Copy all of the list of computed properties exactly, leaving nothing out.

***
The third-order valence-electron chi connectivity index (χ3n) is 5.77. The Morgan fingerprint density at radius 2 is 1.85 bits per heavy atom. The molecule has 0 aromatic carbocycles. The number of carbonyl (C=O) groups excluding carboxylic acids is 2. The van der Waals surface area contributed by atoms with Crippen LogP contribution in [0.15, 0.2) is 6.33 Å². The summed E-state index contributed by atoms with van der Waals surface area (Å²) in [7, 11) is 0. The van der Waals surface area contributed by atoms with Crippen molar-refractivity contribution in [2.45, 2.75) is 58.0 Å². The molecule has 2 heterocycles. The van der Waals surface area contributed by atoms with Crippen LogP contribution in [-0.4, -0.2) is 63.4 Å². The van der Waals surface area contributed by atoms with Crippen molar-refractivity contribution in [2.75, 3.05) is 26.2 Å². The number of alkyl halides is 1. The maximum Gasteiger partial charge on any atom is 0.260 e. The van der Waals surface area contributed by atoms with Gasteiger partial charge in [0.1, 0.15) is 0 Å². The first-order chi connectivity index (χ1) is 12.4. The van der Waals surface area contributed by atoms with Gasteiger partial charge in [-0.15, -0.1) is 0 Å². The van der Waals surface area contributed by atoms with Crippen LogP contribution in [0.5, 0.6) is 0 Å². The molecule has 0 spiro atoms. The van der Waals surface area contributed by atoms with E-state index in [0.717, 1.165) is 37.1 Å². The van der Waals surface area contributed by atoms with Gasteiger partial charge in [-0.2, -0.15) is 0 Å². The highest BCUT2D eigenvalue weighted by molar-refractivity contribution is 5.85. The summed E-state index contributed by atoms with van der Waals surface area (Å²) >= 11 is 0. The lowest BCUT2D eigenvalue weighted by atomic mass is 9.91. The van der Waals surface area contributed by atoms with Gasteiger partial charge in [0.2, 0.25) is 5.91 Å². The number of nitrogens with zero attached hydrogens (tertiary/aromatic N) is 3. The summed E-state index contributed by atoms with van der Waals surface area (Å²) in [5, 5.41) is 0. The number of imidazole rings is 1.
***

The third-order valence-electron chi connectivity index (χ3n) is 5.77. The Morgan fingerprint density at radius 2 is 1.85 bits per heavy atom. The molecule has 0 aromatic carbocycles. The number of carbonyl (C=O) groups excluding carboxylic acids is 2. The van der Waals surface area contributed by atoms with Crippen LogP contribution in [0.15, 0.2) is 6.33 Å². The summed E-state index contributed by atoms with van der Waals surface area (Å²) in [7, 11) is 0. The van der Waals surface area contributed by atoms with Crippen molar-refractivity contribution in [2.45, 2.75) is 58.0 Å². The molecule has 2 heterocycles. The van der Waals surface area contributed by atoms with Crippen LogP contribution in [-0.4, -0.2) is 63.4 Å². The van der Waals surface area contributed by atoms with Crippen molar-refractivity contribution in [2.75, 3.05) is 26.2 Å². The number of alkyl halides is 1. The maximum Gasteiger partial charge on any atom is 0.260 e. The van der Waals surface area contributed by atoms with Gasteiger partial charge in [0.1, 0.15) is 0 Å². The first-order chi connectivity index (χ1) is 12.4. The van der Waals surface area contributed by atoms with Gasteiger partial charge in [-0.15, -0.1) is 0 Å². The van der Waals surface area contributed by atoms with Crippen LogP contribution in [0.5, 0.6) is 0 Å². The molecule has 0 spiro atoms. The van der Waals surface area contributed by atoms with E-state index in [0.717, 1.165) is 37.1 Å². The van der Waals surface area contributed by atoms with Gasteiger partial charge in [-0.2, -0.15) is 0 Å². The highest BCUT2D eigenvalue weighted by molar-refractivity contribution is 5.85. The summed E-state index contributed by atoms with van der Waals surface area (Å²) >= 11 is 0. The lowest BCUT2D eigenvalue weighted by atomic mass is 9.91. The van der Waals surface area contributed by atoms with Gasteiger partial charge in [0.2, 0.25) is 5.91 Å². The number of nitrogens with zero attached hydrogens (tertiary/aromatic N) is 3. The summed E-state index contributed by atoms with van der Waals surface area (Å²) in [5, 5.41) is 0. The number of imidazole rings is 1.